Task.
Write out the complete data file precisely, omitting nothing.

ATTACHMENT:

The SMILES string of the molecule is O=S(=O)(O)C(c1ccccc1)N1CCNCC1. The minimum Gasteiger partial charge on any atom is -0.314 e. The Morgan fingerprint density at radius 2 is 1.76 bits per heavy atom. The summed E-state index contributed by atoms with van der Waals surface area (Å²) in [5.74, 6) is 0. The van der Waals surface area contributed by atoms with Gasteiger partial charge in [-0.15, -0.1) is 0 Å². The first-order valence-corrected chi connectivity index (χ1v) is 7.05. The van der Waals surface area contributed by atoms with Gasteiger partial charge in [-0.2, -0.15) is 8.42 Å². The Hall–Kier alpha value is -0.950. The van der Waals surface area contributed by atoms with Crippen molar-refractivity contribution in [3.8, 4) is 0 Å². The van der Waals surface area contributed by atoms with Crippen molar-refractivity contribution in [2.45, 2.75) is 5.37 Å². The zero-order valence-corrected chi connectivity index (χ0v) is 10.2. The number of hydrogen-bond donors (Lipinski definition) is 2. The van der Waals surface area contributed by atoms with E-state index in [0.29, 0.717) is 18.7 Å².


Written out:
The SMILES string of the molecule is O=S(=O)(O)C(c1ccccc1)N1CCNCC1. The minimum Gasteiger partial charge on any atom is -0.314 e. The Morgan fingerprint density at radius 2 is 1.76 bits per heavy atom. The summed E-state index contributed by atoms with van der Waals surface area (Å²) in [5.74, 6) is 0. The van der Waals surface area contributed by atoms with Gasteiger partial charge in [-0.15, -0.1) is 0 Å². The first-order valence-corrected chi connectivity index (χ1v) is 7.05. The van der Waals surface area contributed by atoms with Gasteiger partial charge in [-0.2, -0.15) is 8.42 Å². The Hall–Kier alpha value is -0.950. The van der Waals surface area contributed by atoms with Crippen molar-refractivity contribution in [3.8, 4) is 0 Å². The van der Waals surface area contributed by atoms with Crippen molar-refractivity contribution in [2.45, 2.75) is 5.37 Å². The zero-order valence-corrected chi connectivity index (χ0v) is 10.2. The number of hydrogen-bond donors (Lipinski definition) is 2. The van der Waals surface area contributed by atoms with E-state index in [0.29, 0.717) is 18.7 Å².